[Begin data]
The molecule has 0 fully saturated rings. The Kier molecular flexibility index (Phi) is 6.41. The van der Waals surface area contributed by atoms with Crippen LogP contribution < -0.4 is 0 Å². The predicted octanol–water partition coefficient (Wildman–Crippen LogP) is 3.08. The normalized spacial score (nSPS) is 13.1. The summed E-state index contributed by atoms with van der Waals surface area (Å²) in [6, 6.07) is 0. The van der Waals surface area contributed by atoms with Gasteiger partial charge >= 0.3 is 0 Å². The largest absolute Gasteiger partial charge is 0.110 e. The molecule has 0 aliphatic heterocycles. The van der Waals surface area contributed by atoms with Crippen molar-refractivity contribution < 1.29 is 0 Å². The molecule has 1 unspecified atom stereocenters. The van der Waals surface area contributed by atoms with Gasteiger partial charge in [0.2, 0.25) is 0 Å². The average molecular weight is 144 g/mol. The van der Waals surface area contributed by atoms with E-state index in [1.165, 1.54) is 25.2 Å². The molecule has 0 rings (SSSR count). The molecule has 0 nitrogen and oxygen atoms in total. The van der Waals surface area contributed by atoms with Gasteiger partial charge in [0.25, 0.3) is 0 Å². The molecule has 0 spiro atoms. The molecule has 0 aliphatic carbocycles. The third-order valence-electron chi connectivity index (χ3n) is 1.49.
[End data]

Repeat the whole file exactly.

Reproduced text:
The molecule has 0 fully saturated rings. The Kier molecular flexibility index (Phi) is 6.41. The van der Waals surface area contributed by atoms with Crippen LogP contribution < -0.4 is 0 Å². The predicted octanol–water partition coefficient (Wildman–Crippen LogP) is 3.08. The normalized spacial score (nSPS) is 13.1. The summed E-state index contributed by atoms with van der Waals surface area (Å²) in [6, 6.07) is 0. The van der Waals surface area contributed by atoms with Gasteiger partial charge >= 0.3 is 0 Å². The largest absolute Gasteiger partial charge is 0.110 e. The molecule has 0 aliphatic heterocycles. The van der Waals surface area contributed by atoms with Crippen molar-refractivity contribution < 1.29 is 0 Å². The molecule has 1 unspecified atom stereocenters. The van der Waals surface area contributed by atoms with Gasteiger partial charge in [0.2, 0.25) is 0 Å². The average molecular weight is 144 g/mol. The van der Waals surface area contributed by atoms with E-state index in [1.165, 1.54) is 25.2 Å². The molecule has 0 rings (SSSR count). The molecule has 0 nitrogen and oxygen atoms in total. The van der Waals surface area contributed by atoms with Gasteiger partial charge in [0.25, 0.3) is 0 Å². The molecule has 0 spiro atoms. The molecule has 0 aliphatic carbocycles. The third-order valence-electron chi connectivity index (χ3n) is 1.49.